Love your cat, but hate the fact that he tears up all your furniture?

It's natural and good for cats to scratch. So what you should focus on is just better managing what your cat scratches up.  There are some simple things you can do to  stop your cat from
scratching or clawing on your furniture. Here's 3 tips to try:


1. Give Your Cat Something Better To Scratch

It is ideal to train your cat early to not scratch the furniture. As
soon as you get your cat or kitten home, you should quickly stop your
cat if he starts scratching anything and move him to the scratch "safe
zone" . And if you have had your cat for awhile, it is never too late to
retrain your cat.  


Image: Weise

Scratching is a healthy practice for cats, but it's a good idea to give your cat a designated area to scratch instead of scratching up your home. I call this the cat sratch zone. It can be small, large or all over the place but it should be clear to the cat where it is ok to scratch.

In the safe zone, think of providing places that cats can sink their claws into like scratching posts, boards or furniture.  There is a large variety of options for scratching posts, furniture and toys. They range from simple pieces of cardboard to elaborate and amazing structures. Only your imagination and budget will limit the options for your cat.

Finding What Works 

To be successful in getting your cat to scratch his stuff and not yours, you should try to figure out what you cat will like and use.  Before you go and buy a scratcher or two, try to  study your cat a bit to see if you can try to predict what your cat will like.

If your cat tends to scratch furniture legs or door frames, buy a piece of wooden cat furniture or a cedar scratching post. If your cat seems to prefer scratching softer surfaces like your rugs or couch, buy a carpeted post or cat tree. Does your cat tend to like scratching up or scratching down? Depending on what he likes, you may want to look for something horizontal or vertical. What type of surfaces or materials does he seem to like? If you are not sure, you can give him a few samples to play with and see which he seems to prefer.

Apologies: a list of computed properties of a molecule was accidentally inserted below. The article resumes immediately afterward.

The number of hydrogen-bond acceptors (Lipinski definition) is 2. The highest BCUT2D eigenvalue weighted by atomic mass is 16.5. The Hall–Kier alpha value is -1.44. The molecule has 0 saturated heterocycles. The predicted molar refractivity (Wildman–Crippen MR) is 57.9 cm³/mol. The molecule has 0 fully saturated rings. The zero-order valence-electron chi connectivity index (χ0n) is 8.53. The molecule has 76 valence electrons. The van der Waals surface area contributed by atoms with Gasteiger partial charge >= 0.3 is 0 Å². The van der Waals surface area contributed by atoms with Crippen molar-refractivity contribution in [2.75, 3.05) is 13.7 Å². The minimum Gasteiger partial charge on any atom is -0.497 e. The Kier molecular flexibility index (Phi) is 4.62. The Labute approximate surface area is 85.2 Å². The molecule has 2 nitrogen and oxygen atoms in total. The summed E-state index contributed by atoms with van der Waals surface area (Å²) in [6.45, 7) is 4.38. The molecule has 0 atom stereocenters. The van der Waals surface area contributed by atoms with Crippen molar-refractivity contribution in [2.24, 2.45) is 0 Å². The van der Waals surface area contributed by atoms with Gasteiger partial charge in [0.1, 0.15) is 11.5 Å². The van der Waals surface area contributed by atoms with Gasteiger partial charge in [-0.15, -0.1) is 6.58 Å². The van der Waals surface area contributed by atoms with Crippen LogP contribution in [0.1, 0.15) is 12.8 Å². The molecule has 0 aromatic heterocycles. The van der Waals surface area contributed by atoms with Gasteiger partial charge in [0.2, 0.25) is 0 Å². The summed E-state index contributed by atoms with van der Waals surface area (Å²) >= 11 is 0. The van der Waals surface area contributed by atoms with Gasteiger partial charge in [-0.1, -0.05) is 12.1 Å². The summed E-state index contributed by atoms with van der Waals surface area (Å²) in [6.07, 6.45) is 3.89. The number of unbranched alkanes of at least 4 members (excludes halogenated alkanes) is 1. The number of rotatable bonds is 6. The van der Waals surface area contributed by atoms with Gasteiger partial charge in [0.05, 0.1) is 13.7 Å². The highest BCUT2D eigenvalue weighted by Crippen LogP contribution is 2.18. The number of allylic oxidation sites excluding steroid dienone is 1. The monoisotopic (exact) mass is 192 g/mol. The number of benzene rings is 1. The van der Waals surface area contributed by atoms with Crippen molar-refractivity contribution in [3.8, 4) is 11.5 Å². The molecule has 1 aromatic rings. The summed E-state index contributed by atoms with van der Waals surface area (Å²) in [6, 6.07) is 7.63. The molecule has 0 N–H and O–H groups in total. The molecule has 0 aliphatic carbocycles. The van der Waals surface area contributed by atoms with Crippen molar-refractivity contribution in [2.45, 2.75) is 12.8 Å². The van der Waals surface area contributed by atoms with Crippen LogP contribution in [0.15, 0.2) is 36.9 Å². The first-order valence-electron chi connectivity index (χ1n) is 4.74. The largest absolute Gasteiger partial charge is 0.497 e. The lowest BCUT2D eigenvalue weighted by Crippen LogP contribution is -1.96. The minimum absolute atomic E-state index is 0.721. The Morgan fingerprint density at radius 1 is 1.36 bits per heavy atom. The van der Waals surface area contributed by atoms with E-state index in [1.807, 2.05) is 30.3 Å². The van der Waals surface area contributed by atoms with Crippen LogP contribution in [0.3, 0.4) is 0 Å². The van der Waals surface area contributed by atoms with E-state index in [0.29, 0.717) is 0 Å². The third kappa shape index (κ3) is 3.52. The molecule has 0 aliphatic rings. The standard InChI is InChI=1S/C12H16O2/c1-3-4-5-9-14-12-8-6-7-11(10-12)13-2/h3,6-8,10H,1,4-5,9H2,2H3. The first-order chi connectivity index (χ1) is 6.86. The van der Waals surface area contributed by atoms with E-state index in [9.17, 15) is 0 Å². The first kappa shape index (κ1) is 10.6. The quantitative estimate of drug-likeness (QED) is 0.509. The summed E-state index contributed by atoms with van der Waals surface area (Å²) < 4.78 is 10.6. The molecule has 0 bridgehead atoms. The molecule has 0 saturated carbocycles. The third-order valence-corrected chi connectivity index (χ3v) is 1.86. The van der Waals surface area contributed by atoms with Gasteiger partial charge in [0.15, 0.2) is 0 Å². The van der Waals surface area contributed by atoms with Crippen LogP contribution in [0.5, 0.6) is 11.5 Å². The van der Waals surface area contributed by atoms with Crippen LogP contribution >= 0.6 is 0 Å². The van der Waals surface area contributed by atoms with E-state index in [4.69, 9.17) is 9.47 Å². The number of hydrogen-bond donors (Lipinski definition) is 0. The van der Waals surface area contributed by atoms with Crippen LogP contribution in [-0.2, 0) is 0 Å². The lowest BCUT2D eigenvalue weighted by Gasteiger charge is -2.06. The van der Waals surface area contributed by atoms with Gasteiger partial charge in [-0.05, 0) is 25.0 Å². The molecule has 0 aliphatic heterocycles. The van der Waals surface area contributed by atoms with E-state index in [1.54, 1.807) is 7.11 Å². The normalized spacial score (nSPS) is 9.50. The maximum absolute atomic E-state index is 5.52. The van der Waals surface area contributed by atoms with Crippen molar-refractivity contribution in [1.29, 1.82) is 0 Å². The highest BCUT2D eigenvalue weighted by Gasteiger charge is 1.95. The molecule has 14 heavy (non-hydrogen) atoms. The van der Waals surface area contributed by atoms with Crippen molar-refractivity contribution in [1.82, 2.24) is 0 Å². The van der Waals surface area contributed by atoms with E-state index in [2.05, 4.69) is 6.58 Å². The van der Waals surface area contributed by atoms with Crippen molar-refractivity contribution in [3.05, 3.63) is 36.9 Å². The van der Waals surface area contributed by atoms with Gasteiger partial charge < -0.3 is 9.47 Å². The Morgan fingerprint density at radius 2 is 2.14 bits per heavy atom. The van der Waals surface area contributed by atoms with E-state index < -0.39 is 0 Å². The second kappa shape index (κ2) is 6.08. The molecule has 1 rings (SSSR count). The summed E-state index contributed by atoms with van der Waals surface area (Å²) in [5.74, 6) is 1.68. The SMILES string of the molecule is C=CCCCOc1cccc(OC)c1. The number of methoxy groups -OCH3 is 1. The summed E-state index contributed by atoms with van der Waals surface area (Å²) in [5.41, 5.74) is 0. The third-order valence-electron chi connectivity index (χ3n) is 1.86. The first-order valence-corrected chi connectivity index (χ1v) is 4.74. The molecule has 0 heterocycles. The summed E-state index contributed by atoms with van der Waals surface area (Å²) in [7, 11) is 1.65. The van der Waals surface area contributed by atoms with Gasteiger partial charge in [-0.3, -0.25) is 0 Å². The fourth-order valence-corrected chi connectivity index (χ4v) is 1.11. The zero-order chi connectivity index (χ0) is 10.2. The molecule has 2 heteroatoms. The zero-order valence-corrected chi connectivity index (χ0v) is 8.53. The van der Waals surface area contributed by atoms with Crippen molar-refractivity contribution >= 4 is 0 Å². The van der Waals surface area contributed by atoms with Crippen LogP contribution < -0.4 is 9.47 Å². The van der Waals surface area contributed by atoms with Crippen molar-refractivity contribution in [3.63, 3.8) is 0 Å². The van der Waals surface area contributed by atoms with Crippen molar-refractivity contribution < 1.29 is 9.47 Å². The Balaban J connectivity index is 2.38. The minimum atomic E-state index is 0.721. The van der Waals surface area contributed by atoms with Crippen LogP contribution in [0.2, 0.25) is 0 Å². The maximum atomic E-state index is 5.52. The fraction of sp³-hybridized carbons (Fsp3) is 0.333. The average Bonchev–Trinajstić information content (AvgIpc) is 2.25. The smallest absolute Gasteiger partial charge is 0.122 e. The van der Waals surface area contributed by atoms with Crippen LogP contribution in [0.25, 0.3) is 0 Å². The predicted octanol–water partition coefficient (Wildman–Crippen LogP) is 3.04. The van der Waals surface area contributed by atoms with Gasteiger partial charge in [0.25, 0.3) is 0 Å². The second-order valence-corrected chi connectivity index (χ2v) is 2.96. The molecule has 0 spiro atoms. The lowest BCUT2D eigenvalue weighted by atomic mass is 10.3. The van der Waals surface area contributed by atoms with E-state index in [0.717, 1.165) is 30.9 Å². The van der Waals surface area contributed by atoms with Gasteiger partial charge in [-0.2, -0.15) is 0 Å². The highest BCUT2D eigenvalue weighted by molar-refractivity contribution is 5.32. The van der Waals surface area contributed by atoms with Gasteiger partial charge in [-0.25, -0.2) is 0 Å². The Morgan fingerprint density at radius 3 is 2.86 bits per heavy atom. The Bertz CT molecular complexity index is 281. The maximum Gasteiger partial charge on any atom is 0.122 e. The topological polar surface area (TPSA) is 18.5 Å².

Also, if you have a large house, you may need two or more scratchers to keep your cat entertained.  A variety of scratchable posts for different areas of the house would be ideal.  (If you want to see a wide variety of  cat scratch posts, check out our article on 15 Best Cat Scratchers - From Fun to Fabulous.)

If you are not sure what your cat prefers or if he seems to want to scratch anything, try a general good scratching post like Smartcat Scratch Tower. It  will have a rough and scraggly surface, similar to rope. It should closely resemble the feeling of bark to your cat, like what would be found in the wild.

If you can afford it, it would be best to buy your cat a good cat tree like Armarkat Cat Tree. These are a little pricier, but can yield better results than a standard scratching post.

Many cat scratchers are ugly or not that attractive. If looks are important to you, I found several really great looking cat scratchers that I recommend. 

Just remember that you need not get an expensive scratching post, just make sure to have some available and that investing in higher quality typically yields better results. You can also create your own  DIY cat scratchers and save money.   

Don't get discouraged  when trying out scratchers. If you are not successful with one scratcher, it does not mean you cat won't use any. So try a few as different cats like different scratching surfaces and designs. 

Place Scratchers Close To Problem Areas